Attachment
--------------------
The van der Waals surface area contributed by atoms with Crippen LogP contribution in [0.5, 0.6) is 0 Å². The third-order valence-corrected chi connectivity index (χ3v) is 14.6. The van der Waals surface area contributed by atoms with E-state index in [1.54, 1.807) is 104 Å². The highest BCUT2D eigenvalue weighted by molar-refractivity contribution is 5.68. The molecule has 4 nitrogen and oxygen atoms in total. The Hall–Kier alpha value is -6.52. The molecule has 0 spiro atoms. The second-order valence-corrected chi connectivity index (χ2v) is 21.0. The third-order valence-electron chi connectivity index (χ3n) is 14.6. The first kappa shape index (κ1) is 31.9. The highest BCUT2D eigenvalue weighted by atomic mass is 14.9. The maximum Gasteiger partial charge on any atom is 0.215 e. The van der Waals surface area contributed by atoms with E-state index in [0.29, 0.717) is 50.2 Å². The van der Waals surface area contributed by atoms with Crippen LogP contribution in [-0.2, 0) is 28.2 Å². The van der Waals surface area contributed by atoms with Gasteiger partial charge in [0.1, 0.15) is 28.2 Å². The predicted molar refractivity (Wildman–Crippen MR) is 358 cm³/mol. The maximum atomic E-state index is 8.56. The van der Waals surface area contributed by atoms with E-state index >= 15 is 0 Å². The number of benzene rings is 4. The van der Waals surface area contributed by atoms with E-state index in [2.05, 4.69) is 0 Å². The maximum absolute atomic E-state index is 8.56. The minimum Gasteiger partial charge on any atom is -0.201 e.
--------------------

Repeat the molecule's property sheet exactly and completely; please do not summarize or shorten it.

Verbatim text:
The van der Waals surface area contributed by atoms with Crippen LogP contribution in [0.5, 0.6) is 0 Å². The third-order valence-corrected chi connectivity index (χ3v) is 14.6. The van der Waals surface area contributed by atoms with E-state index in [1.54, 1.807) is 104 Å². The highest BCUT2D eigenvalue weighted by molar-refractivity contribution is 5.68. The molecule has 4 nitrogen and oxygen atoms in total. The Hall–Kier alpha value is -6.52. The molecule has 0 spiro atoms. The second-order valence-corrected chi connectivity index (χ2v) is 21.0. The third-order valence-electron chi connectivity index (χ3n) is 14.6. The first kappa shape index (κ1) is 31.9. The highest BCUT2D eigenvalue weighted by atomic mass is 14.9. The maximum Gasteiger partial charge on any atom is 0.215 e. The van der Waals surface area contributed by atoms with E-state index in [0.29, 0.717) is 50.2 Å². The van der Waals surface area contributed by atoms with Crippen LogP contribution in [-0.2, 0) is 28.2 Å². The van der Waals surface area contributed by atoms with Gasteiger partial charge in [0.1, 0.15) is 28.2 Å². The predicted molar refractivity (Wildman–Crippen MR) is 358 cm³/mol. The maximum atomic E-state index is 8.56. The van der Waals surface area contributed by atoms with E-state index >= 15 is 0 Å². The number of benzene rings is 4. The van der Waals surface area contributed by atoms with E-state index in [2.05, 4.69) is 0 Å². The maximum absolute atomic E-state index is 8.56. The minimum Gasteiger partial charge on any atom is -0.201 e.